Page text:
After the coffee. Before digging out some sweaters.
The Skinny: You know you are getting old when you don't have the energy for cocktail parties anymore. Of course, the whole getting up at 5:30 a.m to do this may have something to do with my lack of evening energy. Anyway, before I fall and can't get up, here's your Morning Fix. Headlines include results of the New York Film Critics Awards. Also bad news for silent movie aficionados.
Daily Dose: According to Time Warner Cable's website, the pay-TV distributor's contract to carry Viacom's cable networks, including MTV, Comedy Central and Nickelodeon, is due to expire soon. While neither Time Warner Cable nor Viacom have started any negative campaigns, Viacom did have an ugly distribution spat with DirecTV last year that led to the channels being dropped from the satellite service for nine days. Also, Time Warner Cable may face a tough negotiation with the Yankees' sports channel YES. You can read more about that here.
If they can make it there. Director David O. Russell's "American Hustle" was named best film of the year by the New York Film Critics Circle while Steve McQueen won best director for "12 Years a Slave." Robert Redford received the nod for best actor for "All is Lost." It remains to be seen if the Gotham awards will be a good predictor of how the Oscars will go but if history is any guide, the answer is no. Last year, the New York crew said "Zero Dark Thirty" was the best film while "Argo" took that trophy home at the Oscars. A look at the winners and what it does or doesn't mean from the Los Angeles Times and Variety.
Fading away. Only 14% of movies from the silent era exist in their original format, according to a new study by the Library of Congress. That translates to 1,575 of roughly 11,000 films. "We have lost most of the creative record from the era that brought American movies to the pinnacle of world cinematic achievement in the 20th century,” said head librarian James Billington in a statement. Details on the study from the Hollywood Reporter and Los Angeles Times.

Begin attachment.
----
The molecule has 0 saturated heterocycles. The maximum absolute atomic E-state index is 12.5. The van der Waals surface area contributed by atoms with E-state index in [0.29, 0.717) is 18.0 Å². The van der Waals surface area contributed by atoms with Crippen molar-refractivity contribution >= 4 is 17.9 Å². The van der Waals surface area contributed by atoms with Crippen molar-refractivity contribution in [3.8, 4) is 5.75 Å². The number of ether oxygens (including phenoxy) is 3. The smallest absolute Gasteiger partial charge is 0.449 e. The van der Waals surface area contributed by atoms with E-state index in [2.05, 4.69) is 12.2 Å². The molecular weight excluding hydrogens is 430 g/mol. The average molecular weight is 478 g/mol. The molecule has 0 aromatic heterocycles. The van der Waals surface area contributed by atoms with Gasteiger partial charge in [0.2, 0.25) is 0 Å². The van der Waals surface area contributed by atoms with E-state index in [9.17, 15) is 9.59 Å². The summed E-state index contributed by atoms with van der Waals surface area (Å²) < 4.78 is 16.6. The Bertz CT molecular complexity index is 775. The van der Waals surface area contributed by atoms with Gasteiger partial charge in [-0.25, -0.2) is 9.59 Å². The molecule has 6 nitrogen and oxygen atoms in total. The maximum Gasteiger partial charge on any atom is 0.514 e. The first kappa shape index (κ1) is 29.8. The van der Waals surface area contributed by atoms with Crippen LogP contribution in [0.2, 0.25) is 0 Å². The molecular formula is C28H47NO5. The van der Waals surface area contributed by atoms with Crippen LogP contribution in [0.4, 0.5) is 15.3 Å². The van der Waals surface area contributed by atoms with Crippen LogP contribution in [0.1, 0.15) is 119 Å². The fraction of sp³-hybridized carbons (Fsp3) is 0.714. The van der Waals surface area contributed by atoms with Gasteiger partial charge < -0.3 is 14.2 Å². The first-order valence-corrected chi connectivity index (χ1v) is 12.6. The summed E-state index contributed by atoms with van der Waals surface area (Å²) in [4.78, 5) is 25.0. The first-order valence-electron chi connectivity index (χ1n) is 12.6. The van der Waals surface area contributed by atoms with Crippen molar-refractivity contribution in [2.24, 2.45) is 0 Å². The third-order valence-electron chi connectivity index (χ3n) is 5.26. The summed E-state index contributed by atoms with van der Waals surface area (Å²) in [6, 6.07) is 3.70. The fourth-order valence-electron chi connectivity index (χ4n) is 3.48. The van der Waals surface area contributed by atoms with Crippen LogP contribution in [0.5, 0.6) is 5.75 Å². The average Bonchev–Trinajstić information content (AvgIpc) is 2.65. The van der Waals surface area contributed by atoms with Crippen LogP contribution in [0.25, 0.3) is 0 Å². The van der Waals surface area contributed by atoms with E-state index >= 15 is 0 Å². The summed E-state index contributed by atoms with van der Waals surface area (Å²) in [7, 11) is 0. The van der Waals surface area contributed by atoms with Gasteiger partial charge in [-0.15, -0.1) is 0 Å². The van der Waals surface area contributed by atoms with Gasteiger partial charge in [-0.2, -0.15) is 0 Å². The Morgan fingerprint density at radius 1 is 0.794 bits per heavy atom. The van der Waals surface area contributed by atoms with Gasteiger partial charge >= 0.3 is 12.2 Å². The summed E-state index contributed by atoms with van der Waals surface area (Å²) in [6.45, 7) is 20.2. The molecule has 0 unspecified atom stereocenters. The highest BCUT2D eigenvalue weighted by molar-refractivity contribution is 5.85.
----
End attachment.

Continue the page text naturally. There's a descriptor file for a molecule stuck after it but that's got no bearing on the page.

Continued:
Less is more. A Nielsen study saying Americans are watching less television is sure to generate lots of headlines. But, like most studies, one must read the fine print. Americans are watching less live television and shows recorded on their digital video recorder. What needs to be remembered is that more content is now available via video on demand as well as online, which wasn't factored into the report. So don't throw away that script just yet. More on the study from the Wall Street Journal.
Will there be a snack bar? Two Los Angeles residents have bought the suburban Chicago childhood home of Walt Disney and want to turn it into a museum. They will have to raise a lot of money, get the city to play ball and hope that the Disney Co. doesn't try to shut it down or take it over. The New York Times on the effort.
Time for some new rules. Two prominent Republican lawmakers want to overhaul the Communications Act, which was last revised in 1996. Details are sketchy but it is safe to say that most media and telecommunications companies feel that the law is now out of date. But getting everyone to agree on what the new rules should be will be no small task. Coverage from Broadcasting & Cable and the Los Angeles Times.
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